Throwback Thursday: Possum Moon Typewriter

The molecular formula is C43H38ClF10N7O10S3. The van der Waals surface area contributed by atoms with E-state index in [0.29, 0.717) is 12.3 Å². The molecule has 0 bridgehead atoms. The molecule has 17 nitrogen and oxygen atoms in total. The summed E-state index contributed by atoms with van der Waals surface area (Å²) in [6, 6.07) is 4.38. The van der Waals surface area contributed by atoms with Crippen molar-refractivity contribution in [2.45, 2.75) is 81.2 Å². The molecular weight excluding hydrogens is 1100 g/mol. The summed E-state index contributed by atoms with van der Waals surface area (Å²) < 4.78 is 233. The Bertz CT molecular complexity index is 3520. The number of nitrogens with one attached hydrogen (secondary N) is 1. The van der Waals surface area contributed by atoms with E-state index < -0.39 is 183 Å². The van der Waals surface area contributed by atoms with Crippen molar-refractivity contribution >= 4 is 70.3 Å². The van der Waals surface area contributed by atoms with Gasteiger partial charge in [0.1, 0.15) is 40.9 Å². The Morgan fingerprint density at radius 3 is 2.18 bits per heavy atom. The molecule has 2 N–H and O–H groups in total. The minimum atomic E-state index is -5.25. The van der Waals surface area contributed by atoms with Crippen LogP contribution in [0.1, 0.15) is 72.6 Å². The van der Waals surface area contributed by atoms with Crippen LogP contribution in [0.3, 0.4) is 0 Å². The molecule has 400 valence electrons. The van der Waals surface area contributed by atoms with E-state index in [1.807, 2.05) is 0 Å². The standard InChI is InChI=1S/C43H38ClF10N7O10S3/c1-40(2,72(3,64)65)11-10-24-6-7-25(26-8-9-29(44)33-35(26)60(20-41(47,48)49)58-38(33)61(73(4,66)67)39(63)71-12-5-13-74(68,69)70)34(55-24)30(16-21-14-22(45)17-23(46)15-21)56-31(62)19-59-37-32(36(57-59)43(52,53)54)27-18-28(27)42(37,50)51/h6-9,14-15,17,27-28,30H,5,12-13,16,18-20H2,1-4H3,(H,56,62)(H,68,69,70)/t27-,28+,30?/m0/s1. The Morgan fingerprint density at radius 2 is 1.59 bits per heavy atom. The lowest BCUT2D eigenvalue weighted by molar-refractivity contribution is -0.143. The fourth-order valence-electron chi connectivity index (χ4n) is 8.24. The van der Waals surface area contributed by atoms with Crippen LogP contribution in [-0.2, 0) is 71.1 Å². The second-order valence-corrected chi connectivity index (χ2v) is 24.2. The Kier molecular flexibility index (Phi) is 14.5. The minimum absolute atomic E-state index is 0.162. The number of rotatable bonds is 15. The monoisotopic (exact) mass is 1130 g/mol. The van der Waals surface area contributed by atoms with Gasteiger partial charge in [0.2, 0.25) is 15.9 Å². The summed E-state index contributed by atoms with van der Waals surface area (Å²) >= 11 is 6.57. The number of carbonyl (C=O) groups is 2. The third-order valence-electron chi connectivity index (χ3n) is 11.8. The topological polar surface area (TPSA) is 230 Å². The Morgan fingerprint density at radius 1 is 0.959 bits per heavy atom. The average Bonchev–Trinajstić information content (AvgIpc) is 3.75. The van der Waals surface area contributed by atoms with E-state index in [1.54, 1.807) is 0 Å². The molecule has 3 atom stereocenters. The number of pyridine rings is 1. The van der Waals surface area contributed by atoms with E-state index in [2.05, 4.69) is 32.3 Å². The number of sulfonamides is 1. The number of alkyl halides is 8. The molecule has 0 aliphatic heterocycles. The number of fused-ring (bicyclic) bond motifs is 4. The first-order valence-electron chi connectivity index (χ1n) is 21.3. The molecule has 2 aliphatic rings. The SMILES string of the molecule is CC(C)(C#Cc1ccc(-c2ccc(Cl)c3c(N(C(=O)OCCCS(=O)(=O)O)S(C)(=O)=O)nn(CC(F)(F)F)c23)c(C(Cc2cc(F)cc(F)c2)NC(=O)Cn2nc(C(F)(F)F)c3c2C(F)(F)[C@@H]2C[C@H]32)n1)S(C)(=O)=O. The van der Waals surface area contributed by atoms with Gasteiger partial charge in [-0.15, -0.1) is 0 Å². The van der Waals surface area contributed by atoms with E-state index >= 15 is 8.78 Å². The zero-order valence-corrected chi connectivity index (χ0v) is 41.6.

Our object this week is a typewriter that wrote in an interesting tactile code that continues to be used to this day, Moon-Type.    The Possum Moon Writer was introduced in 1986.  On the front of the machine, which looks like a yellow typewriter without keys, is what the developer called a “master pad”--a metal plate with indented lines from which the Moon characters are composed. The user inserted their right index finger into a metal ring attached to a lever above the master pad and traced the shape of the character on the pad. This transmitted the shape of the character to the writing mechanism and pushed a stylus to inscribe a small version of the character onto paper. Dr. William Moon introduced his alphabet-based tactile system for reading and writing in 1847.  He considered it superior to other forms of raised letters because he felt his letter shapes were more legible.  The first mechanical Moon writer was introduced in 1908 by his daughter, Adelaide.  The system experienced some popularity in Great Britain, which declined after the adoption of braille, but it continues to be produced in small quantities there by the Royal National Institute for the Blind.  There is nothing to suggest the Possum experienced anything beyond a minimal run, although it did generate some research in British blindness research magazines.  Just as a note:  the “Possum” name, colorful as it is, has nothing to do with William Moon.  The machine was developed by Possum Controls Ltd., a British manufacturer of accessibility products.


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